FanPost

A Deeper Look Into the 2013 Heisman Vote

Consistent with history, Jameis Winston's selection as the 2013 Heisman Trophy winner featured controversy concerning the voting process. Yet, the 2013 results show fewer signs of the commonly present regional media biases, at least with respect to the points Winston received across the country:

PLAYER

SCHOOL

NORTHEAST

MID-ATLANTIC

SOUTH

SOUTHWEST

MIDWEST

FAR WEST

Jameis Winston

Florida State

339

366

390

395

353

362

AJ McCarron

Alabama

130

112

128

104

102

128

Jordan Lynch

Northern Illinois

88

80

69

93

116

112

Andre Williams

Boston College

132

89

65

56

72

56

Johnny Manziel

Texas A&M

56

63

93

105

50

54

Tre Mason

Auburn

44

71

106

91

57

35

Brian Favat, 2013 Heisman Trophy: Full Breakdown of Heisman Voting Trophy, BC Interruption, Dec. 15, 2013 available at http://www.bcinterruption.com/andre-williams-heisman-trophy-boston-college/2013/12/15/5212130/2013-heisman-trophy-final-vote-jameis-winston-florida-state

Instead, heated debate has focused on the 115 voters whose ballots were void of Jameis Winston's name altogether. While the national media can easily articulate an explanation for each candidate's presence at the award ceremony, it is infinitely more difficult to justify the conclusion that three candidates' 2013 performances better exhibited the "pursuit of excellence with integrity."

Fueling Seminole fans' frustration and perhaps other college football fans' as well, many analysts conjectured that Winston might win the Heisman Trophy by the largest margin of victory ever-just another compelling statistic to sell to recruits or tout to family, friends, and coworkers. The aforementioned 115 ballots presented a sizeable disadvantage for Winston, who ultimately won with the fifth-largest percent of total points in history.

Eric Crouch, the 2001 Heisman winner, "cited ‘the unknown' regarding allegations of sexual assault against Winston for the reason he left him off his ballot." Instead, Crouch voted: (1) Ka'Deem Carey, (2) Jordan Lynch, and (3) Marcus Mariota. Crouch stated that "it kind of hurt [him] putting [Winston] on the ballot." After meeting Winston in person, Crouch questioned his own ballot while also indicating that he watched very little of Winston's film throughout the season. (click the link for the interview).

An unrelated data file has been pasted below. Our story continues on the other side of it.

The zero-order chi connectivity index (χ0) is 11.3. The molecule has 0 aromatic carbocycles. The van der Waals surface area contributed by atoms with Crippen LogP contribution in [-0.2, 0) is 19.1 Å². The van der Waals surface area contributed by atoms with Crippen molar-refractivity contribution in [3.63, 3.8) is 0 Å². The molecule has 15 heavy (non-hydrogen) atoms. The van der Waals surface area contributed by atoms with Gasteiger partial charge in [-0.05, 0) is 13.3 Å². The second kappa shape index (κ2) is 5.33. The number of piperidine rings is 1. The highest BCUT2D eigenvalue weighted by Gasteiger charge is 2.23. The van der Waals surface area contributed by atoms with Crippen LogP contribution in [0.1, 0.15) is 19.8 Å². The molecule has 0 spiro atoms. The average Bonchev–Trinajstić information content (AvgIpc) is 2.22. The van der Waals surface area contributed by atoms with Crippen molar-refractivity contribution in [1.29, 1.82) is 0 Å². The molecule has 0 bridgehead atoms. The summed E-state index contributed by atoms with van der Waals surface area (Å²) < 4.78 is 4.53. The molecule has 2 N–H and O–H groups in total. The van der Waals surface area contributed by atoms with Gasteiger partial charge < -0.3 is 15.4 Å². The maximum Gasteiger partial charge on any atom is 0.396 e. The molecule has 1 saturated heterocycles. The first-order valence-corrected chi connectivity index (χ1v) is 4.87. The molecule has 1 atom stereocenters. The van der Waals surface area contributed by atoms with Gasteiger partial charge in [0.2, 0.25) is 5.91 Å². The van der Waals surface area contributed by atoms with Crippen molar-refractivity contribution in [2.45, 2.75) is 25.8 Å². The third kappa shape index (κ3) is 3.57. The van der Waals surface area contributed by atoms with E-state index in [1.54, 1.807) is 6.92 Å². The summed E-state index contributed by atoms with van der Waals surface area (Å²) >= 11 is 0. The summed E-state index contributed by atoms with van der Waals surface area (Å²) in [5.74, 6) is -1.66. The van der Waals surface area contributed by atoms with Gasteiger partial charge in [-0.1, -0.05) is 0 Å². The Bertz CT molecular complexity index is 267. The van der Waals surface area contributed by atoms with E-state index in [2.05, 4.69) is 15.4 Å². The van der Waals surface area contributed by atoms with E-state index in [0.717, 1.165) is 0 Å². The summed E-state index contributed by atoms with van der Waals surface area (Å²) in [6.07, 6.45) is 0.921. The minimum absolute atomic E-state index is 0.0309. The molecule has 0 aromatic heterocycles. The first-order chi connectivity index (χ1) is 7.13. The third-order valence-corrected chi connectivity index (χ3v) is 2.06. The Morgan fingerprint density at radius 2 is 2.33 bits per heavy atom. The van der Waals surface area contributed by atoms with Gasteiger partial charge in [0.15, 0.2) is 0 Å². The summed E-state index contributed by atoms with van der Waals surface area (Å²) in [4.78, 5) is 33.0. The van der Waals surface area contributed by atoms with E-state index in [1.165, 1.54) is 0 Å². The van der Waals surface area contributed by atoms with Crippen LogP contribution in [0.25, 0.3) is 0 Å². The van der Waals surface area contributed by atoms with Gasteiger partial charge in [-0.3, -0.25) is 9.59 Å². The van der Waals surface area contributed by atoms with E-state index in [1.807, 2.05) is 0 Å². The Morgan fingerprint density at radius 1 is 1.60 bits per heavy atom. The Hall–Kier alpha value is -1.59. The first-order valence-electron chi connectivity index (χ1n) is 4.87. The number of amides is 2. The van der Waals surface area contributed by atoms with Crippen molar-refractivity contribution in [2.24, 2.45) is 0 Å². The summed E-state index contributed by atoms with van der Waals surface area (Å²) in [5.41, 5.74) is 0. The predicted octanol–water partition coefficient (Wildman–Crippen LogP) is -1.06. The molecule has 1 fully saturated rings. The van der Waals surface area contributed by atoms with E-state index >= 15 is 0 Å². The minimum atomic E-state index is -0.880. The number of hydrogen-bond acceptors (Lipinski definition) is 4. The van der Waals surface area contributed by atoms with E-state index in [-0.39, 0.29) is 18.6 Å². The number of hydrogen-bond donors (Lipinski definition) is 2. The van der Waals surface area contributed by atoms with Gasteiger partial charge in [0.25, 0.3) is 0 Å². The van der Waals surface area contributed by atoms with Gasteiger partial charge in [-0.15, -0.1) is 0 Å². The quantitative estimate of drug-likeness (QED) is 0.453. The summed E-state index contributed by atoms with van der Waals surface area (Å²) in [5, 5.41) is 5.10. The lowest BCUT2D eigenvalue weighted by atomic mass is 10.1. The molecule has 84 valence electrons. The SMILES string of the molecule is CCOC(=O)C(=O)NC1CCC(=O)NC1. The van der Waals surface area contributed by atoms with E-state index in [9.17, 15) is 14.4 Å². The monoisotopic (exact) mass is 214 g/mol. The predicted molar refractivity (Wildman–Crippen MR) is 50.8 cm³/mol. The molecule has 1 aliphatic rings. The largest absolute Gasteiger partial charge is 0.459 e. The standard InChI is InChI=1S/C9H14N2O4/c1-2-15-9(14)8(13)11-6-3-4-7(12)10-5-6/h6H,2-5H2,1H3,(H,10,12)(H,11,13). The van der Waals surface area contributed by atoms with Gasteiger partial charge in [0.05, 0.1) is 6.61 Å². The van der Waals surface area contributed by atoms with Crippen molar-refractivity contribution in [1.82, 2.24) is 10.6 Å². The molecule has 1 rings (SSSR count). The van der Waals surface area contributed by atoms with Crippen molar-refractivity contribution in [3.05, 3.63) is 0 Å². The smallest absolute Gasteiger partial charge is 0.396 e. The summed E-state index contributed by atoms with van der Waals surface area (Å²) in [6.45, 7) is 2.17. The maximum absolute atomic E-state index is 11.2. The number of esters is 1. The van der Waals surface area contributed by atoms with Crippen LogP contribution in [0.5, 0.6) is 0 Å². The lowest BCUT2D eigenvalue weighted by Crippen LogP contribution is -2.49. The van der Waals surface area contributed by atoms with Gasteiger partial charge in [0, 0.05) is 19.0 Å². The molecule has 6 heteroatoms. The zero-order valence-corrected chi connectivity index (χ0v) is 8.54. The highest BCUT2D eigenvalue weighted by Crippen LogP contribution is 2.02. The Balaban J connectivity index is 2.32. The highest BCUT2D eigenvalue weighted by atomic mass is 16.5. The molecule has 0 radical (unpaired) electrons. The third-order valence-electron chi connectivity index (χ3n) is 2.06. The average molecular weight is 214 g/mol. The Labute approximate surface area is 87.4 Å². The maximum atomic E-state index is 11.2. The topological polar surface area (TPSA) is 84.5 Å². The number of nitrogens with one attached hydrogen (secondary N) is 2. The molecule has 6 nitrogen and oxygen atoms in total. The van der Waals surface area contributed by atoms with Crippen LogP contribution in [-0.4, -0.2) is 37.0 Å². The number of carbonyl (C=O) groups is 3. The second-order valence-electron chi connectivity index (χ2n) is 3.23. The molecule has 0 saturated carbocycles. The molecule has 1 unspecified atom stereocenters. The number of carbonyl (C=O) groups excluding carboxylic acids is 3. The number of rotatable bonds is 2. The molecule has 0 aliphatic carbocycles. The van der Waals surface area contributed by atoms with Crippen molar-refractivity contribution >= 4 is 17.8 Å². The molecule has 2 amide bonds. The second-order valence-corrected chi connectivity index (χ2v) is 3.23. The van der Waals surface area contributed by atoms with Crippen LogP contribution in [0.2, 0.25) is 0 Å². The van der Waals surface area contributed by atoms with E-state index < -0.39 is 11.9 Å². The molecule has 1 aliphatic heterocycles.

Crouch's rationale largely explains the 115 ballots. While the allegations against Winston probably influenced most of these voters, Crouch's ballot also deserves criticism concerning its West-centric nature (players from Arizona, Illinois, and Oregon). Despite these obstacles, at least the most deserving candidate actually won.

However, because the margin of victory storyline piqued my interest I felt compelled to consider the Heisman results without including these 115 (in my opinion) suspect ballots. Because the total possible points change annually based on the number of ballots, the best metric to use seems to be the percentage of possible points. Points allocations are: (1) first place = 3 points, (2) second place = 2 points, (3) third place = 1 point. After throwing out the 155 ballots, we are left with 785 ballots:

1st

2nd

3rd

Totals

Votes

668

84

33

785

Points

2004

168

33

2205

Given 785 voters, a Heisman candidate could receive a maximum of 2355 points. Based on his 2205 points, Jameis Winston received 93.6 percent of the total possible points. Without including the 115 Winston-less ballots, Winston did receive the largest percentage of possible points-overtaking Reggie Bush, who received 91.77 percent of possible points. For those of you who do not consider Bush a Heisman winner (see "integrity"), Troy Smith is the current number 2 (or number 1) at 91.63 percent. http://www.stiffarmtrophy.com/topwinners/.